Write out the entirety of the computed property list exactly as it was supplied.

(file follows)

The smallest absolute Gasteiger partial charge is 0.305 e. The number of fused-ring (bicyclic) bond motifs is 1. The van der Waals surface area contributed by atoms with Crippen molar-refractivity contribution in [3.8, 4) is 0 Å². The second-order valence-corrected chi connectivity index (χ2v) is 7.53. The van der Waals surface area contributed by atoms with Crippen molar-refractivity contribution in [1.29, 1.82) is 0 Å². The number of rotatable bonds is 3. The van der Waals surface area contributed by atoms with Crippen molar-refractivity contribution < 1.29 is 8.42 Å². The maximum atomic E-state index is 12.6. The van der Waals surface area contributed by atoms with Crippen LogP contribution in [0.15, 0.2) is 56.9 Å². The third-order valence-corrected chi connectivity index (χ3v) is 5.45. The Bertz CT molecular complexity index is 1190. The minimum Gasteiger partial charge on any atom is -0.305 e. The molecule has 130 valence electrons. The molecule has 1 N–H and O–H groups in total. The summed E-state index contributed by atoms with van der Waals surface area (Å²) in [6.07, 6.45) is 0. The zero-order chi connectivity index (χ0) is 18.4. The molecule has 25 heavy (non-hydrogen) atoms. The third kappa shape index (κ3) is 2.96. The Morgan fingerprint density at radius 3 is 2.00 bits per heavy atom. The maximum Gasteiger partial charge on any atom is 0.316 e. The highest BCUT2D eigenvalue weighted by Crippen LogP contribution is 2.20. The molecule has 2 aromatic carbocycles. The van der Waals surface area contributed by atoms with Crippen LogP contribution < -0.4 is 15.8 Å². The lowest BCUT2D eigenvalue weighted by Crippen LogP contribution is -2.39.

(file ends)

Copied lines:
The smallest absolute Gasteiger partial charge is 0.305 e. The number of fused-ring (bicyclic) bond motifs is 1. The van der Waals surface area contributed by atoms with Crippen molar-refractivity contribution in [3.8, 4) is 0 Å². The second-order valence-corrected chi connectivity index (χ2v) is 7.53. The van der Waals surface area contributed by atoms with Crippen molar-refractivity contribution in [1.29, 1.82) is 0 Å². The number of rotatable bonds is 3. The van der Waals surface area contributed by atoms with Crippen molar-refractivity contribution < 1.29 is 8.42 Å². The maximum atomic E-state index is 12.6. The van der Waals surface area contributed by atoms with Crippen LogP contribution in [0.15, 0.2) is 56.9 Å². The third-order valence-corrected chi connectivity index (χ3v) is 5.45. The Bertz CT molecular complexity index is 1190. The minimum Gasteiger partial charge on any atom is -0.305 e. The molecule has 130 valence electrons. The molecule has 1 N–H and O–H groups in total. The summed E-state index contributed by atoms with van der Waals surface area (Å²) in [6.07, 6.45) is 0. The zero-order chi connectivity index (χ0) is 18.4. The molecule has 25 heavy (non-hydrogen) atoms. The third kappa shape index (κ3) is 2.96. The Morgan fingerprint density at radius 3 is 2.00 bits per heavy atom. The maximum Gasteiger partial charge on any atom is 0.316 e. The highest BCUT2D eigenvalue weighted by Crippen LogP contribution is 2.20. The molecule has 2 aromatic carbocycles. The van der Waals surface area contributed by atoms with Crippen LogP contribution < -0.4 is 15.8 Å². The lowest BCUT2D eigenvalue weighted by Crippen LogP contribution is -2.39.